Saturday, April 21, 2012

Cavorting with the Artists

During my spring break, my friends Katie and Kristin visited me from Maryland.  We spent some of our time together in Barcelona visiting sights that were still on my bucket list, one of them being the Miro Museum on Montjuic.

Miro was one of the most popular 20th century Spanish artists. He dabbled in Surrealism, was influenced by abstract Expressionism, but in the end belonged to no specific modernist movement. I found I was drawn more to his work than Picasso's.

Here's Katie trying to make sense of one of his sculptures consisting of a coat hanger and an umbrella.

This painting was called "Diamond Smiling at Twilight."

This one is from his "Constellation Series."  He was hanging out with a bunch of mystic poets during this time period (1960s). The titles alone illuminate the trend. Another one was called, "The Smile of a Tear."

Afterwards, we stopped for lunch at "Juicy Jones," a cheap, yummy vegan restaurant in El Raval neighborhood.

We wandered into this small church as people were getting ready for Good Friday services.

We wandered through El Raval towards La Rambla, all part of the Old City.

La Boqueria Market was closed for the holiday.  This is the most famous and oldest open-air market of Barcelona, and the spot is thought to have hosted a market since the 1200s.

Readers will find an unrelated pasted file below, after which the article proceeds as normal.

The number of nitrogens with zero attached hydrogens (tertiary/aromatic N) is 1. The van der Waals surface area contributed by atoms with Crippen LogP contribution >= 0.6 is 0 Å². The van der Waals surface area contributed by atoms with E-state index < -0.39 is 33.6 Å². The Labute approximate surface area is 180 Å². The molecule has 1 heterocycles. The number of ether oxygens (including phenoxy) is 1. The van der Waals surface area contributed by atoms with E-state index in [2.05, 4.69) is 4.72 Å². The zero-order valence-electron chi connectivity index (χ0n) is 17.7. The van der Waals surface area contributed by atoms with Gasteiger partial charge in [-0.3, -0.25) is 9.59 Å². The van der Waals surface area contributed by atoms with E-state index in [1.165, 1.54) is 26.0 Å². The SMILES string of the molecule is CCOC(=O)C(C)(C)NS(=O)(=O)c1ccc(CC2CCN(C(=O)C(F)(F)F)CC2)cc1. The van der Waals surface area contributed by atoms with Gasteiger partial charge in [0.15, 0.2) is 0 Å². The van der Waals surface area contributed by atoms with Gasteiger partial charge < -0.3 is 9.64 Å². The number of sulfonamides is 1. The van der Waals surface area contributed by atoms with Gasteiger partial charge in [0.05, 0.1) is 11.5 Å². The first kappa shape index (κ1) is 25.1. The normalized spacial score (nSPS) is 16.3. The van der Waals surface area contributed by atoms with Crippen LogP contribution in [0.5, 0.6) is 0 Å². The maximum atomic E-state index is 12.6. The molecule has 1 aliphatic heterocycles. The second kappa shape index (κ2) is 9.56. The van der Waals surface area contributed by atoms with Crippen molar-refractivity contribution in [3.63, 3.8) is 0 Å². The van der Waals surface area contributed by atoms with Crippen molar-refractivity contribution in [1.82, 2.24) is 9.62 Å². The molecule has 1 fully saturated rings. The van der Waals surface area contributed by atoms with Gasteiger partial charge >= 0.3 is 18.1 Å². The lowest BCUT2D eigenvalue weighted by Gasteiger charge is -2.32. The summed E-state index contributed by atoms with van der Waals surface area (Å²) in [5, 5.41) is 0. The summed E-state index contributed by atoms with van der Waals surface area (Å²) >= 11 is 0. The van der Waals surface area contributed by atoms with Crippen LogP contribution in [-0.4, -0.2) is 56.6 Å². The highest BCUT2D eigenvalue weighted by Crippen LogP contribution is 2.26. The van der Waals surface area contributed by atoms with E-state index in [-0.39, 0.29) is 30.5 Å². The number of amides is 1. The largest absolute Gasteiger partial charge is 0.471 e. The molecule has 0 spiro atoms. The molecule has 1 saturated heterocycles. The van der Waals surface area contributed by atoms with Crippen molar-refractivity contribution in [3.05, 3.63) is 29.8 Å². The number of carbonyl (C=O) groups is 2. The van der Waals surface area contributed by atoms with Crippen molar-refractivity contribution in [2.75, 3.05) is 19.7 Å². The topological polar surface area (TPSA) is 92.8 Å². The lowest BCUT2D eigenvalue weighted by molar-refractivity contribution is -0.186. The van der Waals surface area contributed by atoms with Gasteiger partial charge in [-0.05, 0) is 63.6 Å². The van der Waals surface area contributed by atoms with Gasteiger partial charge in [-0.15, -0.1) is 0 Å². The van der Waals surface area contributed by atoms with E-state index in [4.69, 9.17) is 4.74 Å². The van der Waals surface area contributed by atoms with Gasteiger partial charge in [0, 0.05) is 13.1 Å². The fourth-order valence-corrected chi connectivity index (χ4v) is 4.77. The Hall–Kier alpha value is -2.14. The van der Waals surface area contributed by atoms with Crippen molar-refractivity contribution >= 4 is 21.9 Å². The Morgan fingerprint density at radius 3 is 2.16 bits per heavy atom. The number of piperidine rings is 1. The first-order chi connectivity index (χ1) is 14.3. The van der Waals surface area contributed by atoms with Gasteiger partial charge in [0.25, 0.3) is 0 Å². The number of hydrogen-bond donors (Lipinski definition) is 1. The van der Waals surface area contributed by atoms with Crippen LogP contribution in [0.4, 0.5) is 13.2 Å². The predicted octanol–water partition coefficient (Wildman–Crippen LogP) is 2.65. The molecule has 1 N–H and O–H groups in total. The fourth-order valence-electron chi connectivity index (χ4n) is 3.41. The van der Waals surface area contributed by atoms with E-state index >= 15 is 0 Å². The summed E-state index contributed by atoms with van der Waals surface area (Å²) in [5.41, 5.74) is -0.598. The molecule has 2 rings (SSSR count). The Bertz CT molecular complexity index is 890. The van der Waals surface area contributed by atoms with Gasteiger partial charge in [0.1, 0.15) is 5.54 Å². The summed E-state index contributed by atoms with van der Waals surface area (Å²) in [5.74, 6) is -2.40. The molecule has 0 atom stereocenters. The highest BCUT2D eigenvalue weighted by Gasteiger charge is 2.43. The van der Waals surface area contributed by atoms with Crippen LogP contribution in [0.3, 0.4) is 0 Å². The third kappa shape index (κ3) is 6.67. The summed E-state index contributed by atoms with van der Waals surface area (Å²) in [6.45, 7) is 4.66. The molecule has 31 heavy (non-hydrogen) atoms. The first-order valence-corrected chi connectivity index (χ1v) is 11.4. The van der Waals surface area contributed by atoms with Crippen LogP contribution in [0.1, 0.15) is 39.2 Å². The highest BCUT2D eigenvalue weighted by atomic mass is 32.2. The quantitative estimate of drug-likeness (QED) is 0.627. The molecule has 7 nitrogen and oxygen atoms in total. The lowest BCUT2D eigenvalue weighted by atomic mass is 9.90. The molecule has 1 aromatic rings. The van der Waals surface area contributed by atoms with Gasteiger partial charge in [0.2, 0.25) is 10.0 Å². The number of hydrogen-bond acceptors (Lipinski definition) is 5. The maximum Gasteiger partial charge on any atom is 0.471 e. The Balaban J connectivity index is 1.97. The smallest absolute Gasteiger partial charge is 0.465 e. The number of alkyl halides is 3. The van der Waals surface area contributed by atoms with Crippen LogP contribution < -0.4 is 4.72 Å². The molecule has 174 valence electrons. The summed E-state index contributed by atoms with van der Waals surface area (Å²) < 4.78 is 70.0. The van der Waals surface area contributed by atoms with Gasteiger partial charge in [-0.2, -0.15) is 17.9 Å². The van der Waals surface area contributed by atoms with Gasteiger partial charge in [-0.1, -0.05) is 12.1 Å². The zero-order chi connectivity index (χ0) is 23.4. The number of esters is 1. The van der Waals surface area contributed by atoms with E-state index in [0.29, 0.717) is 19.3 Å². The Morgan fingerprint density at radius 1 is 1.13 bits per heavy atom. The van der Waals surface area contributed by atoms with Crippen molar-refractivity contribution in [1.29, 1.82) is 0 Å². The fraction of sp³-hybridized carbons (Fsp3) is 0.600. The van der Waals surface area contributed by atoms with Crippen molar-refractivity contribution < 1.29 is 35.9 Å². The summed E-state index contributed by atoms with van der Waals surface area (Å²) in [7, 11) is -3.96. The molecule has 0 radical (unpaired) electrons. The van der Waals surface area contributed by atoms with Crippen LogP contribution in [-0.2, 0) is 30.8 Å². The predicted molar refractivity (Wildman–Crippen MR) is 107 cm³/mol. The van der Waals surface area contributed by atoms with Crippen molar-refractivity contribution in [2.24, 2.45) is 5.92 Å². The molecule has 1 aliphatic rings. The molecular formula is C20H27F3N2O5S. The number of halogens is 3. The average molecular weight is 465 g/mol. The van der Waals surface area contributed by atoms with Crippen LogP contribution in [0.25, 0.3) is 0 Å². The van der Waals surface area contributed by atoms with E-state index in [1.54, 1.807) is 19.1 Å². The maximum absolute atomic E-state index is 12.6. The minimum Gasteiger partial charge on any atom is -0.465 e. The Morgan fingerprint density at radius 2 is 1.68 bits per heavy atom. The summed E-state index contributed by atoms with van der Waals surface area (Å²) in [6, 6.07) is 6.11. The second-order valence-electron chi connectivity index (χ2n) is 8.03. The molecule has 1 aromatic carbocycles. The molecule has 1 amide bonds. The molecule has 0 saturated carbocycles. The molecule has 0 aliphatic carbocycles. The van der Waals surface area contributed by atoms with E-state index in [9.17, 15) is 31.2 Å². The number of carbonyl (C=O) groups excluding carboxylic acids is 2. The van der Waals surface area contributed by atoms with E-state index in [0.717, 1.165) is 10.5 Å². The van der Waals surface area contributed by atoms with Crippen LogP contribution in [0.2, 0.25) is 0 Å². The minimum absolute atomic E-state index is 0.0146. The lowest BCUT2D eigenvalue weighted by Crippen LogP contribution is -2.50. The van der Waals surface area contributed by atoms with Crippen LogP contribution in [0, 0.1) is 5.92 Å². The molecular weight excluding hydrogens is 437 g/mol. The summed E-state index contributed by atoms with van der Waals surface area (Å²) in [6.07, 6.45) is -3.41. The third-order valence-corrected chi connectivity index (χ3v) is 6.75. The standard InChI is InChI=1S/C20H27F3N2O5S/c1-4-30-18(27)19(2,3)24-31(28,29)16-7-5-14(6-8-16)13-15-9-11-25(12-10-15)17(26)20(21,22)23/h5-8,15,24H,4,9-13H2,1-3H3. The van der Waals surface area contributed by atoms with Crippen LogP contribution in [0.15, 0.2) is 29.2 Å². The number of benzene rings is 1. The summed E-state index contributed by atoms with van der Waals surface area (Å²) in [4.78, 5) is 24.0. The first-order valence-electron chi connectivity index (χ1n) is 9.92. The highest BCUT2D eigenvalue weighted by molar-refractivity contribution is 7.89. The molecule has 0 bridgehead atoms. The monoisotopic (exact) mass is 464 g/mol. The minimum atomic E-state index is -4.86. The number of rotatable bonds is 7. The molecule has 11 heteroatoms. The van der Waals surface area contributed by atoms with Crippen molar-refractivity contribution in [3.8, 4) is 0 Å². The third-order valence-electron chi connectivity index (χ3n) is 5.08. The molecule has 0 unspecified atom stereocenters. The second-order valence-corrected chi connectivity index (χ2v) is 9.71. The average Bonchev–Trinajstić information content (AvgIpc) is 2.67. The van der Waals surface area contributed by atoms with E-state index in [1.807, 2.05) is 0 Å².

Easter flowers for sale on La Rambla.

We stumbled upon the city's main Good Friday parade alongside La Rambla. A procession of floats and penitents.

The Mourners.

Mary's Float.

People were yelling out "Guapa!" to Mary, which means "Beautiful!"

That night we went to watch Flamenco at Jazz Si Club in La Raval neighborhood. It's a tiny bar run by a musician's workshop that shows live authentic flamenco every Friday night and is always jam packed. We sat on the balcony, legs dangling off.


One evening, we went out to eat at Els Quatre Gats (Catalan for "The Four Cats").  It was opened in 1897 as a hostel, cabaret and restaurant, and soon became the central hangout for the main characters of the Modernisme movement in Barcelona.  Pablo Picasso often frequented the pub, and even designed the menu early in his career.

It probably would have had a cooler vibe if it were filled with modernisme artists and not tourists, but I was glad to have experienced the inside, nonetheless.

The exterior of the restaurant:

And walking home through L'Eixample neighborhood.

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